Every year the New England region of the northeast United States receives as many as 35 to 55 inches of precipitation. New England is also notorious for periods of intense snowfall. Compared to other regions of the U.S., New England homeowners must choose a home siding that can accommodate these wide swings in seasonal weather patterns.
Specifically, the region's freeze and thaw cycle poses a unique problem for homeowners interested in the best siding available today. Home siding in New England must be well insulated to properly guard against frigid winter conditions while still being moisture-resistant enough to prevent damage to the home's interior structure, too. The traditional choices of moisture-resistent siding material include vinyl, wood, and metallic composites; but unlike Everlast composite siding, these three old siding materials fall short of achieving optimal results.
Vinyl siding was a popular choice among home builders who tried to appeal to economical homeowners in the 1990s. Today, vinyl siding is an inferior moisture-resistant siding for aesthetic and practical reasons. Vinyl siding is very thin is and usually double-overlapped at its seams, which can appear unsightly if moisture causes the siding to expand and contract. Vinyl (read: plastic) can also chip and crack after years of punishment from snow, ice, and rain.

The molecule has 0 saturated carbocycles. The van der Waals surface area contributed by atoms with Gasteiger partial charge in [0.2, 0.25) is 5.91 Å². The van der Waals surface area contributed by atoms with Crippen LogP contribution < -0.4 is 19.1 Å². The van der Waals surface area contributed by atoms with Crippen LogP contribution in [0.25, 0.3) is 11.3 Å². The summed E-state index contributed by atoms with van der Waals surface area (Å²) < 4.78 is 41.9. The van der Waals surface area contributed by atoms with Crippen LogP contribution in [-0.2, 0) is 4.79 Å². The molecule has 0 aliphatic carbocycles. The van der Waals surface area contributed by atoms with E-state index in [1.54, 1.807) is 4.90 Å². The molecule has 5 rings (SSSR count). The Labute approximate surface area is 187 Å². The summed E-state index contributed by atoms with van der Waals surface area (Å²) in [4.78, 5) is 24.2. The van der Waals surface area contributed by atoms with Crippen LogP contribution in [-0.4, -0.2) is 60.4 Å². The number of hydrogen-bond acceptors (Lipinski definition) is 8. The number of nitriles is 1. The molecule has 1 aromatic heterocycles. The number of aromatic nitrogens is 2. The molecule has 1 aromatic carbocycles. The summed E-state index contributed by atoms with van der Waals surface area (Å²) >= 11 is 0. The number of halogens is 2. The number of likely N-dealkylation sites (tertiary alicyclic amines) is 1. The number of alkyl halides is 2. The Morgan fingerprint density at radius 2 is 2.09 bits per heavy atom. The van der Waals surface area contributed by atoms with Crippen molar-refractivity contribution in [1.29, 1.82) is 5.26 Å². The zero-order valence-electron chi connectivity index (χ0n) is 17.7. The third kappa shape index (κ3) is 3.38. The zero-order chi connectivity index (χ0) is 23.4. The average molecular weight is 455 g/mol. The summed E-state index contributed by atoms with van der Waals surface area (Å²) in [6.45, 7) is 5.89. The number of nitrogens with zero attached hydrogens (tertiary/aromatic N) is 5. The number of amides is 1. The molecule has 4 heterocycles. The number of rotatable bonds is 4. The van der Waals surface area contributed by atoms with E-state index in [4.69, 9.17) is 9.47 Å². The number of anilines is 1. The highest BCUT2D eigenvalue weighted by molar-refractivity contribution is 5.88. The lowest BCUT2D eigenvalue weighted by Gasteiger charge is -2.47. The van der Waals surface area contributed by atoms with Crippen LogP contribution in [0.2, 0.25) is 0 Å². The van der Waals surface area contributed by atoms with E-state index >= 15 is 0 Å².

Metal siding is equally as inferior as vinyl siding. During the mid-20th century, home builders considered metal siding a technological breakthrough because the material was so versatile. The problem with metal siding revolves around the material inevitably degrading over time in climates with varied weather patterns.
Hailstorms and heavy rainfalls can actually dent the siding rather easily, not to mention ruin the protective paint coating which turns chalky-colored over time. Weather damage can compromise the moisture-resistant benefits of all metal sidings, aluminum, or steel. Metal siding is also by far the noisiest siding material still used today, which many homeowners find intolerable.
Wood siding is increasing in popularity among homeowners searching for a natural, "green" aesthetic. Unfortunately, New Englanders should reconsider installing wood siding because it is a poor weather insulator. Moisture-resistent siding materials ideally should not absorb any moisture at all, but wood siding by its very nature absorbs water, which may provide a ripe environment for mold and fungi to grow. Wood siding has its aesthetic benefits, however, but the material must be properly maintained to prevent rotting over time.
Everlast composite siding trumps all three of the traditional home sidings discussed above, both in terms of aesthetics and practicality. The thick, moisture-resistant composite consists of inorganic minerals and rigid polymeric resins. Thus, this siding combines all of the best qualities of the old siding materials without the risk of moisture infiltration. Durability and longevity are the two biggest strengths of Everlast composite siding, so homeowners who endure New England weather would do well to strongly consider this new material when shopping for home siding.